Since it was announced, I've had a similar relationship with Rare's Sea of Thieves as many of us did with No Man's Sky. “It looks great fun”, I often pondered, “But what actually is it?”
Of course, the top-level idea is a great one. A cartoon pirate sim made by the studio that brought us Banjo-Kazooie, with massively multiplayer open-world co-op and crews made up of real, live people? Yes. A thousand times yes. Sign me up now. But what would you actually do in such a thing?
But I get it now. Having seen the game demoed behind closed doors at Gamescom 2016 - connected to the live hands-on units on the show floor for added ‘anything can happen’ authenticity, it all makes sense. Sea of Thieves is about drinking grog, playing hurdy gurdies, messing about, and just seeing what happens. There's plenty more going on than that, but at its heart, that's what Sea of Thieves is concerned with.
It doesn't want to evoke real-live historical pirating, or present a strategic crew simulation. It wants give you the pirate’s life you imagined in the playground. The slapstick, slightly romanticised, Technicolor version where nothing horrible ever really happened, everyone was blind drunk the whole time, and another random adventure was only ever a conveniently found treasure map away.
That philosophy permeates the entire presentation, so believe me when I say that it fills me with nothing but confidence that Rare doesn't seem entirely sure what the final shape of the game is going to be yet. It's getting the soul right first, and then building a body to match.
This first becomes clear when I'm told that although you're free to drink grog and play music at will, they have absolutely zero ‘real’ function in the game. But they're in there because they're important, and they're important because they make people feel like pirates. When a whole crew is getting pretend-drunk together, they'll start playing like they're drunk, and they'll start laughing and doing silly things. And in Sea of Thieves’ reactive world, that's when fun stuff really starts happening.
The whole form of the game seems crafted in order to draw the best out of each player and group of players, so if Rare isn't entirely sure of the whole picture yet, that's only because the studio is waiting to see more of that behaviour in order to let it lead the way. The systems in the game are already fun, but Rare wants to see exactly what kind of fun players start having with them once they’re unleashed on the (currently undated) closed beta. Then it will start building new features and structures to support and amplify exactly that.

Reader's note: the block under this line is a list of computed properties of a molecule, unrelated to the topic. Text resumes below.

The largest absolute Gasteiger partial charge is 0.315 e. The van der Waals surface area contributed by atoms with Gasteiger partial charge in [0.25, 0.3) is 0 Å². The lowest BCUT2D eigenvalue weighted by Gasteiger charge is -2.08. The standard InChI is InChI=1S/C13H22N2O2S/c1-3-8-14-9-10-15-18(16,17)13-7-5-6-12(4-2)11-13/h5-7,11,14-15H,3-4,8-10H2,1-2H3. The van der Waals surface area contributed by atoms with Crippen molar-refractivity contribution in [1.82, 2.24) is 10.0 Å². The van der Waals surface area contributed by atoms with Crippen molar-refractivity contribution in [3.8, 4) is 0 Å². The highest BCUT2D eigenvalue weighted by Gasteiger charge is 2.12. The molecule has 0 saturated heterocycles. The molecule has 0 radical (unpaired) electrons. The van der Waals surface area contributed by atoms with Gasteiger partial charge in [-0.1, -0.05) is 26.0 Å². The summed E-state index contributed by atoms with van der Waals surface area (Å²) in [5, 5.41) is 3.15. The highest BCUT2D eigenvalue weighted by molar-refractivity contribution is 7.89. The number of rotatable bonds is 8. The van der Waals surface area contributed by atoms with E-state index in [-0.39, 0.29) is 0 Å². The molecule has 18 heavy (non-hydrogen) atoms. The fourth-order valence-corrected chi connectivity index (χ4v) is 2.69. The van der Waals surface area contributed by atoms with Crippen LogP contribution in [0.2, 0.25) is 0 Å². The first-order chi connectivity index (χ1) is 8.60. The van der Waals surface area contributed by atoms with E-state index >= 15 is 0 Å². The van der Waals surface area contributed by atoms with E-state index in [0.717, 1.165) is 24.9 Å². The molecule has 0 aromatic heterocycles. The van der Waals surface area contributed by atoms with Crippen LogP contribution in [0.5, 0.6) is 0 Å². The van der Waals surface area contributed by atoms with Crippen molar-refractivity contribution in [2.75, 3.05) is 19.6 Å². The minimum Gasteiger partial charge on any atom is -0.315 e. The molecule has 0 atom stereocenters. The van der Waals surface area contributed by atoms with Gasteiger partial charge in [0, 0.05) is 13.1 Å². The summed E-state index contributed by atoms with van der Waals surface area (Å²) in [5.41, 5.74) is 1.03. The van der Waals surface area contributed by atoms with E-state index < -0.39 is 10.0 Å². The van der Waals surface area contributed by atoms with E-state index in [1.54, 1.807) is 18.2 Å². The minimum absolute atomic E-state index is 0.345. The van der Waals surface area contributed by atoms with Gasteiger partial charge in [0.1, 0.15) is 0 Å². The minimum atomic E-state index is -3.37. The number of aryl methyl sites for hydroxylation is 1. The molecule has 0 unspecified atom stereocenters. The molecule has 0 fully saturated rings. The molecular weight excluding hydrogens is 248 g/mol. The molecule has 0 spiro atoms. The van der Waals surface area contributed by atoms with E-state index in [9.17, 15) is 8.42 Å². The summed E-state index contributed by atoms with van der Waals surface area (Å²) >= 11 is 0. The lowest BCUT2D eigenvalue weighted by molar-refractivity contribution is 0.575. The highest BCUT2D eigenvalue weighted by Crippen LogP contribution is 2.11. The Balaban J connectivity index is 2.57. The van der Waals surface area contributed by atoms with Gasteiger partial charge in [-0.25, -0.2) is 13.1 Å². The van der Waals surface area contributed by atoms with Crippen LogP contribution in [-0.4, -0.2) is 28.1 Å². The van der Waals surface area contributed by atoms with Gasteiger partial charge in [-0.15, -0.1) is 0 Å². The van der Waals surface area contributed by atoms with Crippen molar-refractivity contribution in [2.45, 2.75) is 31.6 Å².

Not that the existing ideas aren't already great. You might end up exploring a deserted island, find a map to a secret treasure, and then set sail to secure it - while dealing with whatever randomly spawning krakens and skeletons the game world throws up along the way. You might be given a quest to discover something special at a particular location in the world using a clue in the shape of an abstract object - the example given was the Goonies skull stone, because obviously it was. But the random element of other players will always be waiting to blow each of these adventures up to the state of dynamic, emergent epics.
What if that first island isn't quite deserted, but just happens to have been discovered by another crew at the same time, both sides dropping anchor on different coasts, unbeknownst to each other? What if that map is actually only half a map, and a different bunch of pirates have the other half? Do you hunt them down and kill them? Do you form an uneasy allegiance and hope they don't murder you for the treasure - a problem smartly removed from crew-only plunder by way of shared rewards - at the end?
And what if you haven't been playing the game long enough to recognise the part of the world that that object depicts? Do you go searching at random, no doubt getting into all kinds of new, entirely unexpected adventures along the way? Do you ask a more experienced pirate for help? And if you do, will that lead to your joining a new crew and making new friends, or just a huge outburst of hilarious, goofball slaughter?
Heck, what if you get that first treasure map, then go back to you ship to start your journey, only to see it sailing off across the horizon, because you really should have left someone guarding it rather than taking the whole crew ashore and oh-look-now-someone's-stolen-it? What do you do then, smart guys? Better come up with a new plan quick. And so the pirating life spins off in yet another unexpected direction.
Right now, Sea of Thieves feels part Monkey Island, part Day Z, only calibrated to nudge players toward light-hearted scrapes, camaraderie, and miscellaneous nonsense rather than spawn-camping and general assholery. There will be some manner of formal quest system. There may be a story. There may be a campaign. But whatever shape Sea of Thieves eventually takes, it will be the right one to serve the right kind of fun. Rare seems pretty adamant of that. And fortunately, going off those show-floor hand-on sessions, it already seems to be generating that in abundance.
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